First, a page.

Apr 12, 2013, 4:44 PM EDT
Admit it: In your heart, you knew it was A-Rod. It’s OK. I thought it might have been too.
Last night the New York Times reported that Major League Baseball’s was attempting to purchase documents from the now-defunct Biogenesis anti-aging clinic. These documents, as was reported back in January, purport to show that multiple major league ballplayers — as many as 90 by some estimates — obtained banned performance enhancing drugs from Biogenesis and its operator Anthony Bosch.
The documents have formed the basis of a series of eye-opening reports on the matter, but thus far have only been obtained by various media outlets who have chosen not to share them with Major League Baseball. Major League Baseball, of course, would like to see them in order to investigate the reports of PED-using players and, ultimately, discipline said players. Two weeks ago baseball sued Biogenesis in an effort to get the documents. Now the reports are that Major League Baseball is simply trying to buy them.
According to the New York times, these efforts were spurred by more than a mere desire to get them for baseball’s own sake. Rather, there were rumors that a ballplayer named in the documents was himself trying to purchase them, with an eye toward destroying them and, presumably, head off discipline. Delicious.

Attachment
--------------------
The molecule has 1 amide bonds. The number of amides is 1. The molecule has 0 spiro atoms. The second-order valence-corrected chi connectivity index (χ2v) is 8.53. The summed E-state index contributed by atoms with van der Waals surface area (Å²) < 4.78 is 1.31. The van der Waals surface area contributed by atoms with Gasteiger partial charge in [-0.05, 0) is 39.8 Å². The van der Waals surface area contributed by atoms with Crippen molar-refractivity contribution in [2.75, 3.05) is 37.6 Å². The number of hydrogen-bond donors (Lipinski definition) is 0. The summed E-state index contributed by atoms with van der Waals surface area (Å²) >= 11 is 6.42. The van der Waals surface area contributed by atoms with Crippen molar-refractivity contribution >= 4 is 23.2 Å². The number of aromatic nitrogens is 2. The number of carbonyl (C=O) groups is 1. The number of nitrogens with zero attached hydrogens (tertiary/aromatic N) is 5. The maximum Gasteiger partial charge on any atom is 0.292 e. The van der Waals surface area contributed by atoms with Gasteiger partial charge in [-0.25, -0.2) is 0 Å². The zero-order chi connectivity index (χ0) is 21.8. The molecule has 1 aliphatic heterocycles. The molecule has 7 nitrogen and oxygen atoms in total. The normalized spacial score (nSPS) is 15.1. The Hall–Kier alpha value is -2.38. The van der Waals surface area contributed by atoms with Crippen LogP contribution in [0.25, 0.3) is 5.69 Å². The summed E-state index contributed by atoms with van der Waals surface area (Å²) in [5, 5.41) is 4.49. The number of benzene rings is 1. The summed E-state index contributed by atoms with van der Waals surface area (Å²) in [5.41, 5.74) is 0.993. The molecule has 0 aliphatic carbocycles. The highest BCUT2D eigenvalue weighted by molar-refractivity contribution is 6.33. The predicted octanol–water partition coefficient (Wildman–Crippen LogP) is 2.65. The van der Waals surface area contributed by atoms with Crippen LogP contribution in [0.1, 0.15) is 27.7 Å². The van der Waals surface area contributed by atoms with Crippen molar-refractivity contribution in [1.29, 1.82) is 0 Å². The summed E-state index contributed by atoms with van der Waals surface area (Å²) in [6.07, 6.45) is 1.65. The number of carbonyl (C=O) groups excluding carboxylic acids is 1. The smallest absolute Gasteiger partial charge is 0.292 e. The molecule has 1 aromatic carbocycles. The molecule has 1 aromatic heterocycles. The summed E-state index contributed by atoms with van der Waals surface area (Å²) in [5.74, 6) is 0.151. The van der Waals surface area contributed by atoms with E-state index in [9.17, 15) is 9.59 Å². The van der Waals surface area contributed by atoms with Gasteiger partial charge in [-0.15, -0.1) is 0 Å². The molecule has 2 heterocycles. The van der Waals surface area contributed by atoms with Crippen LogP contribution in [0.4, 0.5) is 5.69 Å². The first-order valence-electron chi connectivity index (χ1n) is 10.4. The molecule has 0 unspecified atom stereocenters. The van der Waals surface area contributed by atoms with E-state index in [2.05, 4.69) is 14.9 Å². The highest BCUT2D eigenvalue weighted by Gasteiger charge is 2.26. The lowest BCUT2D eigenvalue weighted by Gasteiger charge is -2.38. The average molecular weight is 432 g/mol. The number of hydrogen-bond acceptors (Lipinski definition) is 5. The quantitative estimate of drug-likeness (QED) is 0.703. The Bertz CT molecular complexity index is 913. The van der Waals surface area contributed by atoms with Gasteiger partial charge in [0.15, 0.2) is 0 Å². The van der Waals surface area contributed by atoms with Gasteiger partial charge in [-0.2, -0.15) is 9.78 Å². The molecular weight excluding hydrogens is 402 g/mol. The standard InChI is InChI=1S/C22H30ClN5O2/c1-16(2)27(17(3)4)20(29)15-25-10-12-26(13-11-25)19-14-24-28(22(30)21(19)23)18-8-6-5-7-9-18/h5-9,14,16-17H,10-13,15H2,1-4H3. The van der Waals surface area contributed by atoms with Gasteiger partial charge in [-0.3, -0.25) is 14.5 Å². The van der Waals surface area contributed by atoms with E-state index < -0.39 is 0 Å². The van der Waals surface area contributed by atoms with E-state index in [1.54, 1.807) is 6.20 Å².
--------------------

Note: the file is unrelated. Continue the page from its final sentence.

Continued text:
Now, Michael S. Schmidt of the New York Times reports who that player is:
MLB felt motivated to buy documents from other clinic employees after learning that A-Rod had arranged to purchase dox
— Michael S. Schmidt (@MichaelSSchmidt) April 12, 2013
The full New York Times report, in which it is alleged that an associate of Alex Rodriguez purchased the documents, can be read here. For his part, Rodriguez’s representatives are flatly denying the report.
If there is an actual basis to this, one wonders if MLB might consider it enough, in and of itself, to consider A-Rod uncooperative with their investigation and thus suspend him summarily pursuant to the Joint Drug Agreement which requires players to cooperate with the league.
At the moment, though, I think MLB would really have to explain why it believes A-Rod was attempting to destroy them. What the basis for that is. Because that’s a pretty serious accusation to hurl without a strong foundation for it.
Either way, however, this story is getting out of control. If A-Rod did destroy the documents he’s gone super villain on us. If he did not, and MLB or its surrogates are spinning innuendo, they’ve gone mad instead.
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